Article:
Political ads and their place in social media advertising have been a hot topic throughout November, with the majority of the heavy hitters in the social industry weighing in with their thoughts.
Cast your mind back to late October 2019, Facebook announced that on the lead up to the 2020 elections that political ads would not be fact-checked or removed if proven to be false. Zuckerberg stated that “We don’t do this to help politicians, but because we think people should be able to see for themselves what politicians are saying”.
This once again has put Facebook in hot water, after the Cambridge Analytica scandal, where Facebook was wrapped up in improper practises and misusing data during the 2016 election, you’d think that they would tread a little more carefully.
Since Facebook’s prolific and very public announcement other titans of social media have been forced to comment.
Twitter CEO Jack Dorsey was heavily praised when he announced, unequivocally, that Twitter would ban all political advertising on its platform.
We’ve made the decision to stop all political advertising on Twitter globally. We believe political message reach should be earned, not bought. Why? A few reasons…🧵
— jack (@jack) October 30, 2019
While going to the opposite end of the spectrum to Facebook might seem an expedient choice to counter any potential negative PR, presidential candidate Elizabeth Warren questioned how a carpet ban such as this might actually work in practice.
Twitter's new ad policy will allow fossil fuel companies to buy ads defending themselves and spreading misleading info—but won't allow organizations fighting the climate crisis to buy ads holding those companies accountable. We need accountability. https://t.co/B9RtX7hC5g
— Elizabeth Warren (@ewarren) November 5, 2019
Warren raised a substantial point, what of the noted conflict between political campaigning and activism by non-politically affiliated groups?
Since Dorsey’s original tweet, Twitter has softened its regulations slightly. Twitter has launched a new ad category called ‘Cause-based advertising’.
Through ’cause based’ advertising, Twitter will allow the (restricted) promotion of ads that:
“Educate, raise awareness, and/or call for people to take action in connection with civic engagement, economic growth, environmental stewardship, or social equity causes.”
‘Cause based’ ads cannot, “drive political, judicial, legislative, or regulatory outcomes”. Advertisers will also need to be certified to run such promotions.
While Twitter and Facebook reside at either end of the spectrum, Snapchat has landed at the epicentre of the polarising dichotomy between the two – allowing political ads but subjecting them to fact-checking.
Evan Spiegal (CEO Snap Inc.) commented:
“We subject all advertising to review, including political advertising, and I think what we try to do is create a place for political ads on our platform, especially because we reach so many young people and first-time voters we want them to be able to engage with the political conversation, but we don’t allow things like misinformation to appear in that advertising.”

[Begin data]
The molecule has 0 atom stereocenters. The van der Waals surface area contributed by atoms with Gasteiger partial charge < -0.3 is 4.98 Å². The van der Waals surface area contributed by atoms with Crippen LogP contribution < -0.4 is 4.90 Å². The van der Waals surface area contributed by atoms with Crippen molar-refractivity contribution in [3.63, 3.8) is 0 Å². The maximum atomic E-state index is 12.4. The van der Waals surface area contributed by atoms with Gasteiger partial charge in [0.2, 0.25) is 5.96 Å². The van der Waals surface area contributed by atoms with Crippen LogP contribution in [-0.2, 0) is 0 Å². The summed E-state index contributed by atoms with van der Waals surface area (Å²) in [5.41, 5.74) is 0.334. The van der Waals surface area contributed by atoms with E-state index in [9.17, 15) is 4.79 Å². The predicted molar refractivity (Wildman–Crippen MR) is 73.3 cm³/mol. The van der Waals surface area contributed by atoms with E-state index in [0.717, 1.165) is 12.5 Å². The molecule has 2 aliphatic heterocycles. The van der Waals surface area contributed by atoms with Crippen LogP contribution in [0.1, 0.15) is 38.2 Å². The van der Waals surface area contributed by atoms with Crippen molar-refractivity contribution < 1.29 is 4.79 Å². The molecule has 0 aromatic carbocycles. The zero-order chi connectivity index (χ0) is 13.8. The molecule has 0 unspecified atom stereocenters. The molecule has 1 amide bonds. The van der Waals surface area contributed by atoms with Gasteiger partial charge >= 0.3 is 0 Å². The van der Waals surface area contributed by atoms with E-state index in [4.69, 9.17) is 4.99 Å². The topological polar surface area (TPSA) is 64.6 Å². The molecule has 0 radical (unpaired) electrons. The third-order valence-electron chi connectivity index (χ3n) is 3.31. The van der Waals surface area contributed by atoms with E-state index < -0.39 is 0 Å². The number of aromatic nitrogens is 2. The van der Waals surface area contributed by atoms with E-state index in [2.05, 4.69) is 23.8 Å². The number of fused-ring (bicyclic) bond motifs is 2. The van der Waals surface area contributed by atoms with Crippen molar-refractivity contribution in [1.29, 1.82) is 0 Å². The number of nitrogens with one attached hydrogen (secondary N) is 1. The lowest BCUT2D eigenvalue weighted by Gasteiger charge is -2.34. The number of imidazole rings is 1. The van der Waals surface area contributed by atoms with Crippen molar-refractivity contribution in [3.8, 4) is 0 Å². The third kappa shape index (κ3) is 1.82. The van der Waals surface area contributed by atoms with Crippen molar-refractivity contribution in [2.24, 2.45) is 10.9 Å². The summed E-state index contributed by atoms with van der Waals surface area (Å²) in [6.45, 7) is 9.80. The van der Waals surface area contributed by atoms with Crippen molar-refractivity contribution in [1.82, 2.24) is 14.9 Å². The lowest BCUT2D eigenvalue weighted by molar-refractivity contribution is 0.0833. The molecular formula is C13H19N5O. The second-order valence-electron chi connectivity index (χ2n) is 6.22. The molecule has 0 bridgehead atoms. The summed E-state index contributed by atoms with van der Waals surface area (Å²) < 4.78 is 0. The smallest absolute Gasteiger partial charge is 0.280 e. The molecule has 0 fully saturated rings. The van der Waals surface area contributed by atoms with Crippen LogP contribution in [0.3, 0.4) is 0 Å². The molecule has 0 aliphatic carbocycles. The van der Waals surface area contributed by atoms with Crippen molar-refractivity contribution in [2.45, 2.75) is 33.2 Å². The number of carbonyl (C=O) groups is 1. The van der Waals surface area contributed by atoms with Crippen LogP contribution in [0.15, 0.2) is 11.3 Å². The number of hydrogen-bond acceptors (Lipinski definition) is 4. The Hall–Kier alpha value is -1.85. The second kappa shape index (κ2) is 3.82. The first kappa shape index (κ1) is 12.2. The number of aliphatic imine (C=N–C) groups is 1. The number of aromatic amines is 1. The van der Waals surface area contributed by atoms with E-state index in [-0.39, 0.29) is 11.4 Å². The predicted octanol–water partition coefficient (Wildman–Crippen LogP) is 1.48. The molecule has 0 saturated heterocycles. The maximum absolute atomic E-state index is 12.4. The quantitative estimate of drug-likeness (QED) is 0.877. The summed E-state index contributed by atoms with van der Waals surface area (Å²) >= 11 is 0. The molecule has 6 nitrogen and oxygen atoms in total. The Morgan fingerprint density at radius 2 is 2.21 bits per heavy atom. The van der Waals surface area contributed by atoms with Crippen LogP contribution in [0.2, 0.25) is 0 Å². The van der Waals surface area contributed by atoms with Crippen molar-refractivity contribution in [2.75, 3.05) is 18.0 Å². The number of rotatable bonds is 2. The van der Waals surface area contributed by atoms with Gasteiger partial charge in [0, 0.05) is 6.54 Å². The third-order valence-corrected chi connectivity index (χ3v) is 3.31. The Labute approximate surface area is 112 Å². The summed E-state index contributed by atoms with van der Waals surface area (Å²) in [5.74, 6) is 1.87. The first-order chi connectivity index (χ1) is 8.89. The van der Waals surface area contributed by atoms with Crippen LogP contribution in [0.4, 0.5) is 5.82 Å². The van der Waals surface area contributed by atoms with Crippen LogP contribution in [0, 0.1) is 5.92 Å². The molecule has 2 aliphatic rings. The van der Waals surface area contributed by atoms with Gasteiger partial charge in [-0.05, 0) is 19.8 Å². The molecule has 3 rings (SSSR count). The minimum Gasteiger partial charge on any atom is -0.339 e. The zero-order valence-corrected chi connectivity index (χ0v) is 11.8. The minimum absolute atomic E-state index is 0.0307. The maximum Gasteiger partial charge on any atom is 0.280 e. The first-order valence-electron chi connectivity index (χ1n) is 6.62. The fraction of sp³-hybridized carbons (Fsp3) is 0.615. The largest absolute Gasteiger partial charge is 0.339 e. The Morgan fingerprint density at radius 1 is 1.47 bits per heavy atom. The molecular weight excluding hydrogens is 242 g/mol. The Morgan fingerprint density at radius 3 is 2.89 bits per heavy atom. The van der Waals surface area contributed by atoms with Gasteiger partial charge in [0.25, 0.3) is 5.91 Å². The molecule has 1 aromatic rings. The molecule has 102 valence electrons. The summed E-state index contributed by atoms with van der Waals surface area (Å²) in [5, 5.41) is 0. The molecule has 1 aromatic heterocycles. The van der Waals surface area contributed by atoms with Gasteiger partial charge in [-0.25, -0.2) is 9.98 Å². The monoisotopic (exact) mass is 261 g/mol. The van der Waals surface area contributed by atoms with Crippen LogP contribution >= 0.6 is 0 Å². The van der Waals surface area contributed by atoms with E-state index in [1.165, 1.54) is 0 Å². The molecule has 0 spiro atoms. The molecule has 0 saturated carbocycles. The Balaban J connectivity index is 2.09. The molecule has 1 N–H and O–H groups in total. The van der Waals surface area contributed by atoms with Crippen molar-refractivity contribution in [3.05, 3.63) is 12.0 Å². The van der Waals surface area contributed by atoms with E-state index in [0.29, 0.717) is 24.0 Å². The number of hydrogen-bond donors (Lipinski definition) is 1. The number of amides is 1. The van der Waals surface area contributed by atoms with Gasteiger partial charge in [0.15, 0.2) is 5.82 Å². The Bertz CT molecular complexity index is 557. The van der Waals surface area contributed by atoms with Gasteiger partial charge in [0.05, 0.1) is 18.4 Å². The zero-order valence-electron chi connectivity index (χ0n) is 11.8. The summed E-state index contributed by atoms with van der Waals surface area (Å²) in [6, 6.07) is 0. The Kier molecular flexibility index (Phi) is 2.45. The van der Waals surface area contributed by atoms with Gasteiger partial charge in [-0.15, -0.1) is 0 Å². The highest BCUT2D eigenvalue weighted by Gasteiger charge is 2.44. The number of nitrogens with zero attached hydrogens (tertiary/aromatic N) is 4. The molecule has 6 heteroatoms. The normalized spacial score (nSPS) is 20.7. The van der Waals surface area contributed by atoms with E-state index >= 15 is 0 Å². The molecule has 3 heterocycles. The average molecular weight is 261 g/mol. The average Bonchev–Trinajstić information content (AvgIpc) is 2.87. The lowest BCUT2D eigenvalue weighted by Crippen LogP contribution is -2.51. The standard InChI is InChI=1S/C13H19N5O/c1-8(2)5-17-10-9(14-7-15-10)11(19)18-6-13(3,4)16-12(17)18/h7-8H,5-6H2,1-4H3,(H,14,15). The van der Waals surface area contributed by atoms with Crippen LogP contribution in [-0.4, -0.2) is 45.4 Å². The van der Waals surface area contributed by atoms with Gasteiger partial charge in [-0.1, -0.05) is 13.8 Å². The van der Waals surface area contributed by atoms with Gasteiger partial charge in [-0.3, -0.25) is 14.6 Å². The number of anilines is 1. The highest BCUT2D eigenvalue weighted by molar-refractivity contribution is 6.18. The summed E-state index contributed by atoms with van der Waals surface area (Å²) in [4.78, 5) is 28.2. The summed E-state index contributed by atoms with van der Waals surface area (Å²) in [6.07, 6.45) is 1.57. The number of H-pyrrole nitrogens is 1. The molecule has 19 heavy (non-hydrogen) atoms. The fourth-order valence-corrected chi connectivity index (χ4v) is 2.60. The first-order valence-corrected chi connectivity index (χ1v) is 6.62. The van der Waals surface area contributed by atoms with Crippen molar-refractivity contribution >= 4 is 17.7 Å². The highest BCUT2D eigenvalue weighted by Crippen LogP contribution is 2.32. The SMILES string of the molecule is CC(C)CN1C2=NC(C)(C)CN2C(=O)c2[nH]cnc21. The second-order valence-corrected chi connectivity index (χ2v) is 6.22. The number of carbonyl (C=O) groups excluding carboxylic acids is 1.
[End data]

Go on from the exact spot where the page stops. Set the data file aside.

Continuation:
While Snapchat’s stance might seem like the most logical decision, there is a significant grey area between the factually correct and the factually incorrect. Where is the line of misinformation?
Normative statements are of course exempt, however, something such as “President Trump has improved the American economy and created millions of jobs”. While the American economy may have improved during his presidency, he may not be directly responsible. Therefore, is this true or false? To a varying measure, it’s both. Nuanced claims such as these can make it difficult to enforce such a cut and dry rule difficult to enforce.
What about everyone else?
For clarity, the stances of all major social media sites are listed below:
- Facebook – Allows political ads, exempt from fact checks in order to let the people decide what’s true and what’s not from candidates
- Twitter – Will ban all political ads, but will allow certain ‘issues’ ads which meet specific requirements
- Snapchat – Allows political ads, subject to fact checks to limit misinformation
- Pinterest – Political ads are banned on Pinterest
- LinkedIn – Political ads are banned on LinkedIn
- TikTok – Political ads are banned on TikTok
- Reddit – Allows political ads for issues, elections and candidates in the US, banned for other regions. Ads are subject to fact-checking
In a somewhat unsurprising move, Facebook announced in late November that they would consider changing their policy. Unsurprising due to the deafening cacophony of outcries against the arguably megalomaniacal tech giant.
According to the Wall Street Journal:
“Facebook is considering making changes to its political-advertising policy that could include preventing campaigns from targeting only very small groups of people, people familiar with the matter said, in an effort to spurn the spread of misinformation. The company in recent weeks has weighed increasing the minimum number of people who are targeted in political ads from 100 to a few thousand, the people said.”
While this technically isn’t a change in their original stance, but a horizontal transition. This could also be part of Facebook’s overall plan to repair their PR as micro-targeting or laser-focused messaging onto niche microcosms, was integral to the strategy of how Cambridge Analytica ‘reportedly’ operated their campaigns on the social network. Expanding the minimum audience targeting from 100 to 1000 may not seem like a major shift, it could have a large impact on reducing the possibility of the aforementioned unethical practices happening again.
We doubt that this is the end of the debate and will keep you updated as it unfolds. If you’ve any questions, please reach out and we can be sure to help you with anything you need!